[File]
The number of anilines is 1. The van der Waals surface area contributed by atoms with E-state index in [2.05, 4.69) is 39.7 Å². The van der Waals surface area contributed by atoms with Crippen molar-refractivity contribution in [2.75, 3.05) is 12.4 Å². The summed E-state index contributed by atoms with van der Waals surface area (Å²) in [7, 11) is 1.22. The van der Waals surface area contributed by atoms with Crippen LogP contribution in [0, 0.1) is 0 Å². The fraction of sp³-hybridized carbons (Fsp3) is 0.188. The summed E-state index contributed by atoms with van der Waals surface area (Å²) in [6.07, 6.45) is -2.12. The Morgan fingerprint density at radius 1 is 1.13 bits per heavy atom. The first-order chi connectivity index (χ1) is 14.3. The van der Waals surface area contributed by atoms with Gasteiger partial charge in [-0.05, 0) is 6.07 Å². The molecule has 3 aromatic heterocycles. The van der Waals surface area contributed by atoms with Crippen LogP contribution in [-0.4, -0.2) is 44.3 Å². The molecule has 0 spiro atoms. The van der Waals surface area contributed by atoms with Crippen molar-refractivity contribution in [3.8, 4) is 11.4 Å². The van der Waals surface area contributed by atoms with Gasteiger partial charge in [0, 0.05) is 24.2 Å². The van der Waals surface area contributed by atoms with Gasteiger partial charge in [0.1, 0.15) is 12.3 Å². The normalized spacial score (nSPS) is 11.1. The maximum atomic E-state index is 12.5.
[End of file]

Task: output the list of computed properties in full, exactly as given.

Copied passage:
The number of anilines is 1. The van der Waals surface area contributed by atoms with E-state index in [2.05, 4.69) is 39.7 Å². The van der Waals surface area contributed by atoms with Crippen molar-refractivity contribution in [2.75, 3.05) is 12.4 Å². The summed E-state index contributed by atoms with van der Waals surface area (Å²) in [7, 11) is 1.22. The van der Waals surface area contributed by atoms with Crippen LogP contribution in [0, 0.1) is 0 Å². The fraction of sp³-hybridized carbons (Fsp3) is 0.188. The summed E-state index contributed by atoms with van der Waals surface area (Å²) in [6.07, 6.45) is -2.12. The Morgan fingerprint density at radius 1 is 1.13 bits per heavy atom. The first-order chi connectivity index (χ1) is 14.3. The van der Waals surface area contributed by atoms with Gasteiger partial charge in [-0.05, 0) is 6.07 Å². The molecule has 3 aromatic heterocycles. The van der Waals surface area contributed by atoms with Crippen LogP contribution in [-0.4, -0.2) is 44.3 Å². The molecule has 0 spiro atoms. The van der Waals surface area contributed by atoms with Crippen molar-refractivity contribution in [3.8, 4) is 11.4 Å². The van der Waals surface area contributed by atoms with Gasteiger partial charge in [0, 0.05) is 24.2 Å². The van der Waals surface area contributed by atoms with Gasteiger partial charge in [0.1, 0.15) is 12.3 Å². The normalized spacial score (nSPS) is 11.1. The maximum atomic E-state index is 12.5.